Federal Reserve Bank of New York
33 Liberty Street
New York, NY 10045
Institutional Affiliation: Brown University
NBER Working Papers and Publications
|January 2017||A Model of Secular Stagnation: Theory and Quantitative Evaluation|
with Gauti B. Eggertsson, Jacob A. Robbins: w23093
This paper formalizes and quantifies the secular stagnation hypothesis, defined as a persistently low or negative natural rate of interest leading to a chronically binding zero lower bound (ZLB). Output-inflation dynamics and policy prescriptions are fundamentally different from those in the standard New Keynesian framework. Using a 56-period quantitative life cycle model, a standard calibration to US data delivers a natural rate ranging from –1:5% to –2%, implying an elevated risk of ZLB episodes for the foreseeable future. We decompose the contribution of demographic and technological factors to the decline in interest rates since 1970 and quantify changes required to restore higher rates.
Published: Gauti B. Eggertsson & Neil R. Mehrotra & Jacob A. Robbins, 2019. "A Model of Secular Stagnation: Theory and Quantitative Evaluation," American Economic Journal: Macroeconomics, vol 11(1), pages 1-48. citation courtesy of
|June 2016||A Contagious Malady? Open Economy Dimensions of Secular Stagnation|
with Gauti B. Eggertsson, Sanjay R. Singh, Lawrence H. Summers: w22299
Conditions of secular stagnation - low interest rates, below target inflation, and sluggish output growth - characterize much of the global economy. We consider an overlapping generations, open economy model of secular stagnation, and examine the effect of capital flows on the transmission of stagnation. In a world with a low natural rate of interest, greater capital integration transmits recessions across countries as opposed to lower interest rates. In a global secular stagnation, expansionary fiscal policy carries positive spillovers implying gains from coordination, and fiscal policy is self-financing. Expansionary monetary policy, by contrast, is beggar-thy-neighbor with output gains in one country coming at the expense of the other. Similarly, we find that competitiveness policies in...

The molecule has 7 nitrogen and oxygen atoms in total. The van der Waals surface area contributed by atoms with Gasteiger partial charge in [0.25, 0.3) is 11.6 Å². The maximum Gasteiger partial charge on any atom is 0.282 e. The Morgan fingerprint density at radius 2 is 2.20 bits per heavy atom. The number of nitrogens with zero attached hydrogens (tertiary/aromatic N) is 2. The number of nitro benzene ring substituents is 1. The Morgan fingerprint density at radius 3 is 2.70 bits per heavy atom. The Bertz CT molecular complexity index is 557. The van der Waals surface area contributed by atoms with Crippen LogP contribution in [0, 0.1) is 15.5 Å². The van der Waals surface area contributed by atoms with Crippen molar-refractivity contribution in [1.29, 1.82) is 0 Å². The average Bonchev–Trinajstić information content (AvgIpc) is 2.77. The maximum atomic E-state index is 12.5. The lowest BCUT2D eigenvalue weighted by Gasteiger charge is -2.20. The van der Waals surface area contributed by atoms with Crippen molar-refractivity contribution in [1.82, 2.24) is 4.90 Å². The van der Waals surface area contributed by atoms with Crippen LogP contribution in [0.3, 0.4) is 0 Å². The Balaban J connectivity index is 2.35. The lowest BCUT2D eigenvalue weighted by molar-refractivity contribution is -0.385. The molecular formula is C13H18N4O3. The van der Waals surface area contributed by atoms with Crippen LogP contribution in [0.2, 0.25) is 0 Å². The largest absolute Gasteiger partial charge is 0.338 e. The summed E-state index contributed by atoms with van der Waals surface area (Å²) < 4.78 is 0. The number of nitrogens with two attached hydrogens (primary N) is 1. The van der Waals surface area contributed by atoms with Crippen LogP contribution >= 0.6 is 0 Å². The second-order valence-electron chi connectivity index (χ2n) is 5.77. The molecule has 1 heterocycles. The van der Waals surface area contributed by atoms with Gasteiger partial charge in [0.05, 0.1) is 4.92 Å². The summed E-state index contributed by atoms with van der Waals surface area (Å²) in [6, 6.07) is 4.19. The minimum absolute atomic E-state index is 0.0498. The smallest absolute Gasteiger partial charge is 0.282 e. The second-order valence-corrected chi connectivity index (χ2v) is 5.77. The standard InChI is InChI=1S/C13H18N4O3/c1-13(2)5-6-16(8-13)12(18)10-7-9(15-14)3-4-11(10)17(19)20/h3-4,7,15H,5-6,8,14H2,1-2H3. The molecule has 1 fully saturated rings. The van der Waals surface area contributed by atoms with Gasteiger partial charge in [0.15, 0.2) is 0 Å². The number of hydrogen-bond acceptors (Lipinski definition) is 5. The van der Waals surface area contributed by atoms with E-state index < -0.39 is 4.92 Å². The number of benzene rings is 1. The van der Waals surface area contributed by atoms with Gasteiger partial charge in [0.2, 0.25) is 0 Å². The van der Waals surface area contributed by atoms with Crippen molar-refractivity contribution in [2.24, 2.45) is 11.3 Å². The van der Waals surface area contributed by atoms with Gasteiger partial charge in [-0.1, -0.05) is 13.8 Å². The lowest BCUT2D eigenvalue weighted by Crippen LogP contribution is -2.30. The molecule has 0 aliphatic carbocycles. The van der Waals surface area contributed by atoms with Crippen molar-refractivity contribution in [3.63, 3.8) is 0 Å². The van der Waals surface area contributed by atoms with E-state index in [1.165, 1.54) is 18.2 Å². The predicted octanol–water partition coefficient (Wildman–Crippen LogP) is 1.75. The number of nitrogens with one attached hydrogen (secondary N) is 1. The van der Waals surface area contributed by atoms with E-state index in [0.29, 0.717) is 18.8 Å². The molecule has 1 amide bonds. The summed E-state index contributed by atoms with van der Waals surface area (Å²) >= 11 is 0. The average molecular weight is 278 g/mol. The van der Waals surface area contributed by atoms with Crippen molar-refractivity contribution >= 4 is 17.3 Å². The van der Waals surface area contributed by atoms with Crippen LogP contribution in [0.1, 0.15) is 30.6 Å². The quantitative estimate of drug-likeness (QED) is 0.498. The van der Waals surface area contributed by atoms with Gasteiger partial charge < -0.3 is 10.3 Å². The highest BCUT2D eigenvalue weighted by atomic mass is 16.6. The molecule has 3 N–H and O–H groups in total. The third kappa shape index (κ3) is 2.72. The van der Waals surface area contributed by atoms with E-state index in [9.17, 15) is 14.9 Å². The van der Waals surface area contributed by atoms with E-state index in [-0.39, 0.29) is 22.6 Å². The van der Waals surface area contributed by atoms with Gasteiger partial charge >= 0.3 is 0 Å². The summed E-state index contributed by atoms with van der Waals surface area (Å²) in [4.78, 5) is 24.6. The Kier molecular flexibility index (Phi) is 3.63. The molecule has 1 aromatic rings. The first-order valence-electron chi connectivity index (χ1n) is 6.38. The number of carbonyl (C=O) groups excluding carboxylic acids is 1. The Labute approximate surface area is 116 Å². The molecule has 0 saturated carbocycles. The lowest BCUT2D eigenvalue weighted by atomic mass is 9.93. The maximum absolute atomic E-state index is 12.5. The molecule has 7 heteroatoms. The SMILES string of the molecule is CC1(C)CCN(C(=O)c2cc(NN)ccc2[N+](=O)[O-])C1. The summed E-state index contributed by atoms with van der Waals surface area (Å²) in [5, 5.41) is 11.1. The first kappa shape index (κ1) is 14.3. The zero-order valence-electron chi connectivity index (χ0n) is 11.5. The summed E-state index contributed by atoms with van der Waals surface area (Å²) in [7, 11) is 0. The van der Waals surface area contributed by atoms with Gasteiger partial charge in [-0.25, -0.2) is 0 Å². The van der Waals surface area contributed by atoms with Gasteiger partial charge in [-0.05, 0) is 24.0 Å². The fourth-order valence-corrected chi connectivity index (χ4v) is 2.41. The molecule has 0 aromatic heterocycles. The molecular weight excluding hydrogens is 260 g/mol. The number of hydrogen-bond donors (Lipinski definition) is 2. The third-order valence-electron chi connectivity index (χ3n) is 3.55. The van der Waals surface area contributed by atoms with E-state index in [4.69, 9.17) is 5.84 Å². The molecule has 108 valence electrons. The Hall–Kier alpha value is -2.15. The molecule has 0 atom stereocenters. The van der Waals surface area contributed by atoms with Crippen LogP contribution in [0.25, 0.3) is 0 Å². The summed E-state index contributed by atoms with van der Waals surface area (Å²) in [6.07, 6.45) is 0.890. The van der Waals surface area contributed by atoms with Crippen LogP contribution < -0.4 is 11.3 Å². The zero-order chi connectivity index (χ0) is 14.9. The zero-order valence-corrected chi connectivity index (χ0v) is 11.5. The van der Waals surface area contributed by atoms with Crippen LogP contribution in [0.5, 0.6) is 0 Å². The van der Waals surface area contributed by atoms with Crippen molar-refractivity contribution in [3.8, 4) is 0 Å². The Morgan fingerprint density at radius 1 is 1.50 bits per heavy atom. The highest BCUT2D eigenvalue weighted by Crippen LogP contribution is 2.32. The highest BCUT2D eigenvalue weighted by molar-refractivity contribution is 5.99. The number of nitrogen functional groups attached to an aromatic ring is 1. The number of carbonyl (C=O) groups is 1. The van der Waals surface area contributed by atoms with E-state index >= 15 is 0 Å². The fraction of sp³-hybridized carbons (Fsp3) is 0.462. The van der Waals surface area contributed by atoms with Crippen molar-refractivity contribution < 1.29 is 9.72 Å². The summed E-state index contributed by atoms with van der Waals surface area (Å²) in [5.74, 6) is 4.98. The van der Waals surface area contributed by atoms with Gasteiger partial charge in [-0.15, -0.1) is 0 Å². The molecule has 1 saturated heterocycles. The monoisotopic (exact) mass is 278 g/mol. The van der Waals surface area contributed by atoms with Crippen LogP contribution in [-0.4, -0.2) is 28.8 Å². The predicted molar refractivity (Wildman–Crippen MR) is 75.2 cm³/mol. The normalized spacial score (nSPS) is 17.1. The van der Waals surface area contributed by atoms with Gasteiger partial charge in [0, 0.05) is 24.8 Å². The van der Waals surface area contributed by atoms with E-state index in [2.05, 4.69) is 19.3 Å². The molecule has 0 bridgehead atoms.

Published: Gauti B. Eggertsson & Neil R. Mehrotra & Sanjay R. Singh & Lawrence H. Summers, 2016. "A Contagious Malady? Open Economy Dimensions of Secular Stagnation," IMF Economic Review, Palgrave Macmillan;International Monetary Fund, vol. 64(4), pages 581-634, November. citation courtesy of
|April 2016||Secular Stagnation in the Open Economy|
with Gauti B. Eggertsson, Lawrence H. Summers: w22172
Conditions of secular stagnation - low interest rates, below target inflation, and sluggish output growth – now characterize much of the global economy. We consider a simple two-country textbook model to examine how capital markets transmit secular stagnation and to study policy externalities across countries. We find capital flows transmit recessions in a world with low interest rates and that policies that trigger current account surpluses are beggar-thy-neighbor. Monetary expansion cannot eliminate a secular stagnation and may have beggar-thy-neighbor effects, while sufficiently large fiscal interventions can eliminate a secular stagnation and carry positive externalities.
Published: Gauti B. Eggertsson & Neil R. Mehrotra & Lawrence H. Summers, 2016. "Secular Stagnation in the Open Economy," American Economic Review, vol 106(5), pages 503-507. citation courtesy of
|October 2014||A Model of Secular Stagnation|
with Gauti B. Eggertsson: w20574
We propose an overlapping generations New Keynesian model in which a permanent (or very persistent) slump is possible without any self-correcting force to full employment. The trigger for the slump is a deleveraging shock, which creates an oversupply of savings. Other forces that work in the same direction and can both create or exacerbate the problem include a drop in population growth, an increase in income inequality, and a fall in the relative price of investment. Our model sheds light on the long persistence of the Japanese crisis, the Great Depression, and the slow recovery out of the Great Recession. It also highlights several implications for policy.